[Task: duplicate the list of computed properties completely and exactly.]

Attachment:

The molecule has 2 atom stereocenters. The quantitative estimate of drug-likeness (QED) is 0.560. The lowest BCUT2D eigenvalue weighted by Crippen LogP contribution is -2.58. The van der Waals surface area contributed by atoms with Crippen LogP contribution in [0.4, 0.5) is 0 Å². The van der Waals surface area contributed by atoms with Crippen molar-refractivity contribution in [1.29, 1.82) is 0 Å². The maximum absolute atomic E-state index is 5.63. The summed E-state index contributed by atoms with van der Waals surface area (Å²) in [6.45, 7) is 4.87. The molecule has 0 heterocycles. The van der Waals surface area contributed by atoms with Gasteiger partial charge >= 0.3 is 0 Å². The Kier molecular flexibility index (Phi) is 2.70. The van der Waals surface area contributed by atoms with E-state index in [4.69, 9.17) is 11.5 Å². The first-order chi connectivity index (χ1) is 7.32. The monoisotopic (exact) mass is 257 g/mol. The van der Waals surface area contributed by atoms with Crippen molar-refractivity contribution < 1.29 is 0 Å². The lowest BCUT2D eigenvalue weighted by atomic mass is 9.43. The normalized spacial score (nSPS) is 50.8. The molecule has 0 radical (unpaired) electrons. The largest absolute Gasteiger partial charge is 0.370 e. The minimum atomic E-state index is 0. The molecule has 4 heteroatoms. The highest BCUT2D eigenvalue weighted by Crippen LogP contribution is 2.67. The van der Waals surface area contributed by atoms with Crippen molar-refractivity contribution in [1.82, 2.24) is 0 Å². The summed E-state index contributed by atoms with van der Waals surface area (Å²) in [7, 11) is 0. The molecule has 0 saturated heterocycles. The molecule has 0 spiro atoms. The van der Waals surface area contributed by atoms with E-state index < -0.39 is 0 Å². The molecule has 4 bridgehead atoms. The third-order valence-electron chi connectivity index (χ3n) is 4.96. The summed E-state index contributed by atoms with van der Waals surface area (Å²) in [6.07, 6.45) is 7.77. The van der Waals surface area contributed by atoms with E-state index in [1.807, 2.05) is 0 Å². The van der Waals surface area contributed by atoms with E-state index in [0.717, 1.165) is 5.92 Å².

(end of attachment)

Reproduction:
The molecule has 2 atom stereocenters. The quantitative estimate of drug-likeness (QED) is 0.560. The lowest BCUT2D eigenvalue weighted by Crippen LogP contribution is -2.58. The van der Waals surface area contributed by atoms with Crippen LogP contribution in [0.4, 0.5) is 0 Å². The van der Waals surface area contributed by atoms with Crippen molar-refractivity contribution in [1.29, 1.82) is 0 Å². The maximum absolute atomic E-state index is 5.63. The summed E-state index contributed by atoms with van der Waals surface area (Å²) in [6.45, 7) is 4.87. The molecule has 0 heterocycles. The van der Waals surface area contributed by atoms with Gasteiger partial charge >= 0.3 is 0 Å². The Kier molecular flexibility index (Phi) is 2.70. The van der Waals surface area contributed by atoms with E-state index in [4.69, 9.17) is 11.5 Å². The first-order chi connectivity index (χ1) is 7.32. The monoisotopic (exact) mass is 257 g/mol. The van der Waals surface area contributed by atoms with Crippen molar-refractivity contribution < 1.29 is 0 Å². The lowest BCUT2D eigenvalue weighted by atomic mass is 9.43. The normalized spacial score (nSPS) is 50.8. The molecule has 0 radical (unpaired) electrons. The largest absolute Gasteiger partial charge is 0.370 e. The minimum atomic E-state index is 0. The molecule has 4 heteroatoms. The highest BCUT2D eigenvalue weighted by Crippen LogP contribution is 2.67. The van der Waals surface area contributed by atoms with Crippen molar-refractivity contribution in [1.82, 2.24) is 0 Å². The summed E-state index contributed by atoms with van der Waals surface area (Å²) in [7, 11) is 0. The molecule has 0 saturated heterocycles. The molecule has 0 spiro atoms. The van der Waals surface area contributed by atoms with E-state index < -0.39 is 0 Å². The molecule has 4 bridgehead atoms. The third-order valence-electron chi connectivity index (χ3n) is 4.96. The summed E-state index contributed by atoms with van der Waals surface area (Å²) in [6.07, 6.45) is 7.77. The van der Waals surface area contributed by atoms with E-state index in [1.807, 2.05) is 0 Å². The van der Waals surface area contributed by atoms with E-state index in [0.717, 1.165) is 5.92 Å².